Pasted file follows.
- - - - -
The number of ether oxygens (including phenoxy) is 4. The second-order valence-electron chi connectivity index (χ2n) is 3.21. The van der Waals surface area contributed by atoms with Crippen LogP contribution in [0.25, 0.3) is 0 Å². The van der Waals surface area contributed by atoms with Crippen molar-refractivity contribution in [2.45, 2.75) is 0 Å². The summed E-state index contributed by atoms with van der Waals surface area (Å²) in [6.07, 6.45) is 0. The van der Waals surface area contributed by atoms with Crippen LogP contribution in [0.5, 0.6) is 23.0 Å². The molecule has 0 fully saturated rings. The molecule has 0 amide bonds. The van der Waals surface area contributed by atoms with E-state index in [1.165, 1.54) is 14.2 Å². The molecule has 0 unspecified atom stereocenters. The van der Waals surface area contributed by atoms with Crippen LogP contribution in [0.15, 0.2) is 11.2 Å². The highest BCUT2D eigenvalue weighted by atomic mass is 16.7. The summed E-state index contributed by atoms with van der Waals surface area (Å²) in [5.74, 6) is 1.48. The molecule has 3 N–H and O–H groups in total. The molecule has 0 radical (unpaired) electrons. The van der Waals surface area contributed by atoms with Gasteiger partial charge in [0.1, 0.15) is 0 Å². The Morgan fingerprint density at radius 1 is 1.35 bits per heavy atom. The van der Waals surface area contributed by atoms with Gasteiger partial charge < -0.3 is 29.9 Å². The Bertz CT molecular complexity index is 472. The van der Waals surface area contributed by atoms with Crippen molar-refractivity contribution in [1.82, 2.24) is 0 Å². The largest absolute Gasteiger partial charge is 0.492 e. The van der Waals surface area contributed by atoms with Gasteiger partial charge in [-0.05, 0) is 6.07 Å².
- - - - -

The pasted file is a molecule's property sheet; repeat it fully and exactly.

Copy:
The number of ether oxygens (including phenoxy) is 4. The second-order valence-electron chi connectivity index (χ2n) is 3.21. The van der Waals surface area contributed by atoms with Crippen LogP contribution in [0.25, 0.3) is 0 Å². The van der Waals surface area contributed by atoms with Crippen molar-refractivity contribution in [2.45, 2.75) is 0 Å². The summed E-state index contributed by atoms with van der Waals surface area (Å²) in [6.07, 6.45) is 0. The van der Waals surface area contributed by atoms with Crippen LogP contribution in [0.5, 0.6) is 23.0 Å². The molecule has 0 fully saturated rings. The molecule has 0 amide bonds. The van der Waals surface area contributed by atoms with E-state index in [1.165, 1.54) is 14.2 Å². The molecule has 0 unspecified atom stereocenters. The van der Waals surface area contributed by atoms with Crippen LogP contribution in [0.15, 0.2) is 11.2 Å². The highest BCUT2D eigenvalue weighted by atomic mass is 16.7. The summed E-state index contributed by atoms with van der Waals surface area (Å²) in [5.74, 6) is 1.48. The molecule has 3 N–H and O–H groups in total. The molecule has 0 radical (unpaired) electrons. The van der Waals surface area contributed by atoms with Gasteiger partial charge in [0.1, 0.15) is 0 Å². The Morgan fingerprint density at radius 1 is 1.35 bits per heavy atom. The van der Waals surface area contributed by atoms with Gasteiger partial charge < -0.3 is 29.9 Å². The Bertz CT molecular complexity index is 472. The van der Waals surface area contributed by atoms with Crippen molar-refractivity contribution in [1.82, 2.24) is 0 Å². The largest absolute Gasteiger partial charge is 0.492 e. The van der Waals surface area contributed by atoms with Gasteiger partial charge in [-0.05, 0) is 6.07 Å².